Customer service in the tech industry has become a bit of a lost art. So many of our systems and procedures — from marketing to onboarding to client communications to retention efforts — are now automated.

My agency builds websites and apps that make people’s lives easier — but one thing I have learned is that even the most streamlined, efficient website or mobile app cannot replace quality customer service. At the end of the day, the customer experience dictates the success of your business, from your reputation to your bottom line.

Before becoming an entrepreneur and entering the website development world, I worked in retail management as an assistant manager for Walgreens. Today, I apply much of what I learned there to my work within the tech and startup industries. The context may be different, but the same tried-and-true concepts apply.

Here are my top customer service mantras for approaching even the most challenging of client interactions.

Empathy is a superpower.

I have been in management for more than six years and have put out more fires than I can count. Some of my most successful client interactions were the result of putting my own feelings aside for the moment and truly empathizing with the customer experience.

If your client is coming to you with a concern or a complaint, you have to be able to really listen. Don’t just wait to get your own point across, but listen to understand. Why is this situation inconvenient or upsetting for your client? What could it be like to be in their shoes? As Alan Alda said, “Real listening is a willingness to let the other person change you.”

My agency recently took on a project with a company undergoing a management transition. The new management team requested changes to the scope of the project, which resulted in a higher estimate that the client did not want to accept. By sitting down with the client, understanding their world and empathizing with the situation, we were able to reach a mutual understanding and a reasonable solution.

If you don’t care about the problem, you won’t care about the solution.

Rise above right and wrong.

The first thing many of us do when faced with a complaint or criticism is defend our actions or blame the other person.

Exceptional customer service starts with the mentality that you are on the same team as your client. A misunderstanding or disagreement is not a fight between people on opposite sides of the table. Even if you do not agree with the concept the client is bringing, rise above an argument about who is right and who is wrong by validating the client’s experience.

The customer is not necessarily always right, but the customer always has a point. I have found that when clients feel understood and believe you are in their corner, they are much more willing to hear your perspective, compromise and be open to a wider range of solutions.

Provide more than expected.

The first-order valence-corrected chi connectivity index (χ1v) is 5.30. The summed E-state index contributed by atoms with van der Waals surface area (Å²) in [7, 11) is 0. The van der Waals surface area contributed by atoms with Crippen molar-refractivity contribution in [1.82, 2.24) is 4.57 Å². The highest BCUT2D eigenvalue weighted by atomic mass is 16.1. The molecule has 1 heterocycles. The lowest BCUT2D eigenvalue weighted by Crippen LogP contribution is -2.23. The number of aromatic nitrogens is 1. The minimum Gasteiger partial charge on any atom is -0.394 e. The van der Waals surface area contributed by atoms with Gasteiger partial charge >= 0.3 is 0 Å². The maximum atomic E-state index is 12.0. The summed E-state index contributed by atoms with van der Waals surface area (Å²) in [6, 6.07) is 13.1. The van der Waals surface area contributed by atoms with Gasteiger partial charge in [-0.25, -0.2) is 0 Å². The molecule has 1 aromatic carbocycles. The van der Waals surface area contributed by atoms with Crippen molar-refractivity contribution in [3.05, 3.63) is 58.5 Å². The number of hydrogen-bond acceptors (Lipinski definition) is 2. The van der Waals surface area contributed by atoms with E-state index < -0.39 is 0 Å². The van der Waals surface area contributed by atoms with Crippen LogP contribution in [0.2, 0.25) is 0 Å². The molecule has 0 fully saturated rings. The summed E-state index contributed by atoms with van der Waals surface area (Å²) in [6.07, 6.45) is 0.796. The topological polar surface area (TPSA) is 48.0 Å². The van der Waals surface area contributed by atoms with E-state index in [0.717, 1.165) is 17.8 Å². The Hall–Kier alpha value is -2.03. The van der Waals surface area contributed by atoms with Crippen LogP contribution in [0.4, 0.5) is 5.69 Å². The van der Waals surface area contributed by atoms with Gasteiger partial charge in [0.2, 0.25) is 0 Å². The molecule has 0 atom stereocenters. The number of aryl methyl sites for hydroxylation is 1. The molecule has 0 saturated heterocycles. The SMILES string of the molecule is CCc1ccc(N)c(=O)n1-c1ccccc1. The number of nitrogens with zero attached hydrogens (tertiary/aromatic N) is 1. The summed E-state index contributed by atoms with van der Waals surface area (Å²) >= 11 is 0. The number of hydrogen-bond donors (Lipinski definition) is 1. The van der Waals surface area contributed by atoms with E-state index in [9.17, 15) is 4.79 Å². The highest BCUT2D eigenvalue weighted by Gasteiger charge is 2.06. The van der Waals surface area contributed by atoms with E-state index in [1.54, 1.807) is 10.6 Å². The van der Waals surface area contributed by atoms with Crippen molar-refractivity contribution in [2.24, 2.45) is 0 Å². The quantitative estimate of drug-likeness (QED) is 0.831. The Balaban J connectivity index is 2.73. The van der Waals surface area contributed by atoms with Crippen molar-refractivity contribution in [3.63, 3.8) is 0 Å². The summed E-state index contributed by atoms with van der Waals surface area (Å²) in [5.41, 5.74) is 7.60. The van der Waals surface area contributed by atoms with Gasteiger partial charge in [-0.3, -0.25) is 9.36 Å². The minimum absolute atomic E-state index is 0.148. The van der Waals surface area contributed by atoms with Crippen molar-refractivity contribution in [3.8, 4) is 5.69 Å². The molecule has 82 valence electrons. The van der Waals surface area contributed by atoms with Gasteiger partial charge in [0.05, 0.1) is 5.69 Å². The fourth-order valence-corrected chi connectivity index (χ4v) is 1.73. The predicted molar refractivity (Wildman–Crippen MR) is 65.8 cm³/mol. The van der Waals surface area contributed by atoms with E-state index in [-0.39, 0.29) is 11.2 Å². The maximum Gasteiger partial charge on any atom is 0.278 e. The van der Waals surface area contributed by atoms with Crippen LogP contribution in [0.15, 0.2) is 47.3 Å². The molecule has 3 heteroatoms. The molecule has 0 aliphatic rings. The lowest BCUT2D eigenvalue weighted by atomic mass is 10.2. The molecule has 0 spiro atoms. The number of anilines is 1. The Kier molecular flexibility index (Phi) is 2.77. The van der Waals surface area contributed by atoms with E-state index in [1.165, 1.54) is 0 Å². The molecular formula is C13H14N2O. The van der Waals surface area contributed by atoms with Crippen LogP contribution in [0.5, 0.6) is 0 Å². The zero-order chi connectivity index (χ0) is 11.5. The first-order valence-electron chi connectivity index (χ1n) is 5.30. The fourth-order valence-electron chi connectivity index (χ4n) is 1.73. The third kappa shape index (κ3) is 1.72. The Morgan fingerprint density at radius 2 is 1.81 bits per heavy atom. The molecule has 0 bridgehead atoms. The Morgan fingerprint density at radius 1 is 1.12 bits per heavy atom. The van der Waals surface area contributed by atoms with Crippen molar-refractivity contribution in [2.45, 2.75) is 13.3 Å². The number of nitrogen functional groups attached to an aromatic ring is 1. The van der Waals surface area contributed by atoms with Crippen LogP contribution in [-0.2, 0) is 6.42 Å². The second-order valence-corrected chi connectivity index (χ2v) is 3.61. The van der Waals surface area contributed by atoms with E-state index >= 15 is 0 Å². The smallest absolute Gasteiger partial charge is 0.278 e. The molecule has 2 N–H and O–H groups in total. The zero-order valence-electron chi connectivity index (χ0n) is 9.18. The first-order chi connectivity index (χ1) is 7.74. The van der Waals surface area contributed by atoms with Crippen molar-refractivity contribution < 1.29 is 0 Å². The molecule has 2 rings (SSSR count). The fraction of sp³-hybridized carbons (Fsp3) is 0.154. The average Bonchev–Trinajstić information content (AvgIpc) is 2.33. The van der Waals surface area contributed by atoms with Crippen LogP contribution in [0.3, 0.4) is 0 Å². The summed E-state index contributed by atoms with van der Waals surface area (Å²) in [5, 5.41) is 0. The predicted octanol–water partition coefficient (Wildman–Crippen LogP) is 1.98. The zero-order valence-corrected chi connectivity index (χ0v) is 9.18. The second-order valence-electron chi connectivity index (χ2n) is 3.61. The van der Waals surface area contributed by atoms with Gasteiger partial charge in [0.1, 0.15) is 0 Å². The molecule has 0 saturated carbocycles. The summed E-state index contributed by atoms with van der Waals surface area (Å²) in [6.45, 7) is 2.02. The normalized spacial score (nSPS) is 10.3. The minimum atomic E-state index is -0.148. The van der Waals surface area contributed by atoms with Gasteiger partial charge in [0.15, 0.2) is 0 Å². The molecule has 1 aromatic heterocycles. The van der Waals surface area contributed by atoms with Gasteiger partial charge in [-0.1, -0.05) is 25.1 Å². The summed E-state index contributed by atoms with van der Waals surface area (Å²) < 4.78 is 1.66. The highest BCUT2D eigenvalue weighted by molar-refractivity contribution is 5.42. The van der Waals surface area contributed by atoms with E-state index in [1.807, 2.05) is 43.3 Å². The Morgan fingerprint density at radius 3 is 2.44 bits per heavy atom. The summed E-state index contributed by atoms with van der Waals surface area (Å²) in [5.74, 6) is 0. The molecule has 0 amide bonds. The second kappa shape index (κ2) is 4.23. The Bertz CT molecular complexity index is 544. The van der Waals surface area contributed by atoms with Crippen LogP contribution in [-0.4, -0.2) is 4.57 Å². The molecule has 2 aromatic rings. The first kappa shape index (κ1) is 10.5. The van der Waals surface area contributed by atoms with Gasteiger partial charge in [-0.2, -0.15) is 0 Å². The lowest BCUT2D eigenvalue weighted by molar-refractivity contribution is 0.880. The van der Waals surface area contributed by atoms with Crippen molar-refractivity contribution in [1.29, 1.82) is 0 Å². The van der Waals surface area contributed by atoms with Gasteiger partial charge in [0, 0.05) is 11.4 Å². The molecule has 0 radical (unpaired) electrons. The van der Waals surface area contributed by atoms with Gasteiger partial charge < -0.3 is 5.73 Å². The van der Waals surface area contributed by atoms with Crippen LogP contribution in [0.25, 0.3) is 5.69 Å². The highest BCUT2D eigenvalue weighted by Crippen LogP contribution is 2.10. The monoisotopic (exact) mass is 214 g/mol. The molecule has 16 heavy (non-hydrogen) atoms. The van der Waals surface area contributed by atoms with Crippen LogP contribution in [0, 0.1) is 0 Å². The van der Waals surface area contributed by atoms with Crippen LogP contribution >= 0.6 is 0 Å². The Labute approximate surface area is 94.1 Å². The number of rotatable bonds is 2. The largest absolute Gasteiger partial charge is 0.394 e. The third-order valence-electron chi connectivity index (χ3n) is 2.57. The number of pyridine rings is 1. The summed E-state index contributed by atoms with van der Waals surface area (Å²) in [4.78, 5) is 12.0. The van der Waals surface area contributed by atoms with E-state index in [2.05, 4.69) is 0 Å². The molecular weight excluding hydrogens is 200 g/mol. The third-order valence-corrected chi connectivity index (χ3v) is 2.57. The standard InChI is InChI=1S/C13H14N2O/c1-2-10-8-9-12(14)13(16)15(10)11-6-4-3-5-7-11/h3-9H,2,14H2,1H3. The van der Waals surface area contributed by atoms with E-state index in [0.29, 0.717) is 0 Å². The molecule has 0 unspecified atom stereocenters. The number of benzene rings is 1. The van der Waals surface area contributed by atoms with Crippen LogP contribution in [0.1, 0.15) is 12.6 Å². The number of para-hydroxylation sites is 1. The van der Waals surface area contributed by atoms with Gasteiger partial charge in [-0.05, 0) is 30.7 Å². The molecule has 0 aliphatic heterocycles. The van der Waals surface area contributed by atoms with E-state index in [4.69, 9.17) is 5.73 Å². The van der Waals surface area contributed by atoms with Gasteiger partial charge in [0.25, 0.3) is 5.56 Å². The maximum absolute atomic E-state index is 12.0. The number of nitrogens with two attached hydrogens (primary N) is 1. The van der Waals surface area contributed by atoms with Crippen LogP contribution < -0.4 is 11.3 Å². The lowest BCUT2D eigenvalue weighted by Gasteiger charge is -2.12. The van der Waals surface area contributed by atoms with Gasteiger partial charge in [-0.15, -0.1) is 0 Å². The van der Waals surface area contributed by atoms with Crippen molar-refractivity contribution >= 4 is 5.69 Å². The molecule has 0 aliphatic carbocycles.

Recently we had issues with our books. We use Quickbooks for all of our bookkeeping. Our new bookkeeper, Lula, was cleaning up the mess but had run into some problems along the way that she couldn’t figure out. She called Quickbooks and they walked her through every detail, answered every questions asked and helped us resolve all problems we were having. It even went to the extent that we were on the phone or screensharing with them for at least 10 hours that week.

I viewed this as customer service at its finest. While Quickbooks is a SaaS accounting software and its business model is based online, they’ve grasped the concept of understanding human interaction. Yes, they have an entire library of forums that answer many questions we had or videos that could have helped, but automation and the internet have their limits. As people, there’s a deeper connection and gratefulness of service when working together.


It is nearly impossible to communicate too much with a client.

This is especially true in regards to first-time clients, who tend to approach a project with either very little idea of what to expect or an idealized fantasy of how things will progress. Setting realistic expectations and clear boundaries will help ensure clients are not setting their sights too low or too high.

I recommend in-person meetings whenever possible so that tone and energy can be accurately expressed and so it is easier to appreciate shared humanity. When communicating through email, convenient software or messaging apps, it can be easy to forget you are dealing with an actual human being with their own struggles, insecurities, fears and hopes.

Times may have changed, but the formula for high-quality customer service remains the same. When I take the time to empathize with a client, validate their experience and consistently communicate about expectations, I always get positive results.

On occasion, that result might be that I do not move forward with the client, but in the long run it is more efficient to discover incompatibilities early on and part on amicable terms. At the bare minimum — even if you decide to end a professional relationship — the client can walk away feeling understood. The result is an improvement to your reputation, your product and, ultimately, your bottom line.

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